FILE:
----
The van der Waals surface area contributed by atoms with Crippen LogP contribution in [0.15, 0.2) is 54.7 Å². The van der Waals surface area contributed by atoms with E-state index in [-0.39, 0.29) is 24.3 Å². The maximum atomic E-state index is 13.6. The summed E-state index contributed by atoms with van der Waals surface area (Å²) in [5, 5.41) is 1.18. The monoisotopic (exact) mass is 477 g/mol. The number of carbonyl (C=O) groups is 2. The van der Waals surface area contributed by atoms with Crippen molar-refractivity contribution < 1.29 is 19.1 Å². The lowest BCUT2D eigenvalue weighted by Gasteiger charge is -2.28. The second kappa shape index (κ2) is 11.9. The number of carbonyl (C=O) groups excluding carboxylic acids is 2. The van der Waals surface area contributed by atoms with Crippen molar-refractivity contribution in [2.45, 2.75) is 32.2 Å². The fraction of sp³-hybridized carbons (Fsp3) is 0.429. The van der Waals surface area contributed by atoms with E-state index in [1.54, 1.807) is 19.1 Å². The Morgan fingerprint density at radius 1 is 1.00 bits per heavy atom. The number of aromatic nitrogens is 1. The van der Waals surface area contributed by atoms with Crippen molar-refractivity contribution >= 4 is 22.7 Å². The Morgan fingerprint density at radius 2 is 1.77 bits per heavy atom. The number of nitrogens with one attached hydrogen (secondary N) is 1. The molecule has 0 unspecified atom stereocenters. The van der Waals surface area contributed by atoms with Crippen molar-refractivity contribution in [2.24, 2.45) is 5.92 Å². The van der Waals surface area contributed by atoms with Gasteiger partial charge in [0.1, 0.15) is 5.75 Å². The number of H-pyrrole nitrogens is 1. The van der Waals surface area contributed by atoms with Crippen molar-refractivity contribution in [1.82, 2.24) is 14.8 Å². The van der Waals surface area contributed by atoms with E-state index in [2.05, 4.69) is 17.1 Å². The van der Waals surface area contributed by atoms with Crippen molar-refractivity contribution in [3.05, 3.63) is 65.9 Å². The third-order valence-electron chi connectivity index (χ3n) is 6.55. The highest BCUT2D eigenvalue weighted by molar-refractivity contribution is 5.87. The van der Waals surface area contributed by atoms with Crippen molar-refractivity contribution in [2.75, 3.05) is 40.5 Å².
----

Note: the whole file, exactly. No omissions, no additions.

The van der Waals surface area contributed by atoms with Crippen LogP contribution in [0.15, 0.2) is 54.7 Å². The van der Waals surface area contributed by atoms with E-state index in [-0.39, 0.29) is 24.3 Å². The maximum atomic E-state index is 13.6. The summed E-state index contributed by atoms with van der Waals surface area (Å²) in [5, 5.41) is 1.18. The monoisotopic (exact) mass is 477 g/mol. The number of carbonyl (C=O) groups is 2. The van der Waals surface area contributed by atoms with Crippen molar-refractivity contribution < 1.29 is 19.1 Å². The lowest BCUT2D eigenvalue weighted by Gasteiger charge is -2.28. The second kappa shape index (κ2) is 11.9. The number of carbonyl (C=O) groups excluding carboxylic acids is 2. The van der Waals surface area contributed by atoms with Crippen molar-refractivity contribution in [2.45, 2.75) is 32.2 Å². The fraction of sp³-hybridized carbons (Fsp3) is 0.429. The van der Waals surface area contributed by atoms with E-state index in [1.54, 1.807) is 19.1 Å². The Morgan fingerprint density at radius 1 is 1.00 bits per heavy atom. The number of aromatic nitrogens is 1. The van der Waals surface area contributed by atoms with Crippen molar-refractivity contribution >= 4 is 22.7 Å². The Morgan fingerprint density at radius 2 is 1.77 bits per heavy atom. The number of nitrogens with one attached hydrogen (secondary N) is 1. The molecule has 0 unspecified atom stereocenters. The van der Waals surface area contributed by atoms with Crippen molar-refractivity contribution in [2.24, 2.45) is 5.92 Å². The van der Waals surface area contributed by atoms with Gasteiger partial charge in [0.1, 0.15) is 5.75 Å². The number of H-pyrrole nitrogens is 1. The van der Waals surface area contributed by atoms with Crippen molar-refractivity contribution in [1.82, 2.24) is 14.8 Å². The van der Waals surface area contributed by atoms with E-state index in [2.05, 4.69) is 17.1 Å². The van der Waals surface area contributed by atoms with Crippen molar-refractivity contribution in [3.05, 3.63) is 65.9 Å². The third-order valence-electron chi connectivity index (χ3n) is 6.55. The highest BCUT2D eigenvalue weighted by molar-refractivity contribution is 5.87. The van der Waals surface area contributed by atoms with Crippen molar-refractivity contribution in [2.75, 3.05) is 40.5 Å².